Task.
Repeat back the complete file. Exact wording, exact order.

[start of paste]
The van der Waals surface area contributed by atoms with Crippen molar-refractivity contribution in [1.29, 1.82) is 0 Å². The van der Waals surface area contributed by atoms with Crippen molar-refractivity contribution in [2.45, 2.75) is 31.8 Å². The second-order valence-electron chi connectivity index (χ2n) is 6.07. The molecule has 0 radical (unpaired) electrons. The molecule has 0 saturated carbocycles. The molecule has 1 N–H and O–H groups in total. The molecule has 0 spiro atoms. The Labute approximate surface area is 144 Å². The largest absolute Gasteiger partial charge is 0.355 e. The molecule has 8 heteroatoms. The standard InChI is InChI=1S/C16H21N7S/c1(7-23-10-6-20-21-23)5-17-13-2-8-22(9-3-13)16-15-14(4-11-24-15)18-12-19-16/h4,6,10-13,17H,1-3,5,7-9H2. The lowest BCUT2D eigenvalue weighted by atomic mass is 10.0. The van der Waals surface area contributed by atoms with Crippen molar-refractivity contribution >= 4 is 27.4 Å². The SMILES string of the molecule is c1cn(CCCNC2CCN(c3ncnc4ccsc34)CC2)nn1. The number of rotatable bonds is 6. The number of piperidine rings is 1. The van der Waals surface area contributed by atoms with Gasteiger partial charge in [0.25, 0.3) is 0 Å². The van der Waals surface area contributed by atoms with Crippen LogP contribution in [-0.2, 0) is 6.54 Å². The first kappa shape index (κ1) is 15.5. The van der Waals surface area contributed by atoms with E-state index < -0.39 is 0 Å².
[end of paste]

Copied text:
The van der Waals surface area contributed by atoms with Crippen molar-refractivity contribution in [1.29, 1.82) is 0 Å². The van der Waals surface area contributed by atoms with Crippen molar-refractivity contribution in [2.45, 2.75) is 31.8 Å². The second-order valence-electron chi connectivity index (χ2n) is 6.07. The molecule has 0 radical (unpaired) electrons. The molecule has 0 saturated carbocycles. The molecule has 1 N–H and O–H groups in total. The molecule has 0 spiro atoms. The Labute approximate surface area is 144 Å². The largest absolute Gasteiger partial charge is 0.355 e. The molecule has 8 heteroatoms. The standard InChI is InChI=1S/C16H21N7S/c1(7-23-10-6-20-21-23)5-17-13-2-8-22(9-3-13)16-15-14(4-11-24-15)18-12-19-16/h4,6,10-13,17H,1-3,5,7-9H2. The lowest BCUT2D eigenvalue weighted by atomic mass is 10.0. The van der Waals surface area contributed by atoms with Crippen molar-refractivity contribution >= 4 is 27.4 Å². The SMILES string of the molecule is c1cn(CCCNC2CCN(c3ncnc4ccsc34)CC2)nn1. The number of rotatable bonds is 6. The number of piperidine rings is 1. The van der Waals surface area contributed by atoms with Gasteiger partial charge in [0.25, 0.3) is 0 Å². The van der Waals surface area contributed by atoms with Crippen LogP contribution in [-0.2, 0) is 6.54 Å². The first kappa shape index (κ1) is 15.5. The van der Waals surface area contributed by atoms with E-state index < -0.39 is 0 Å².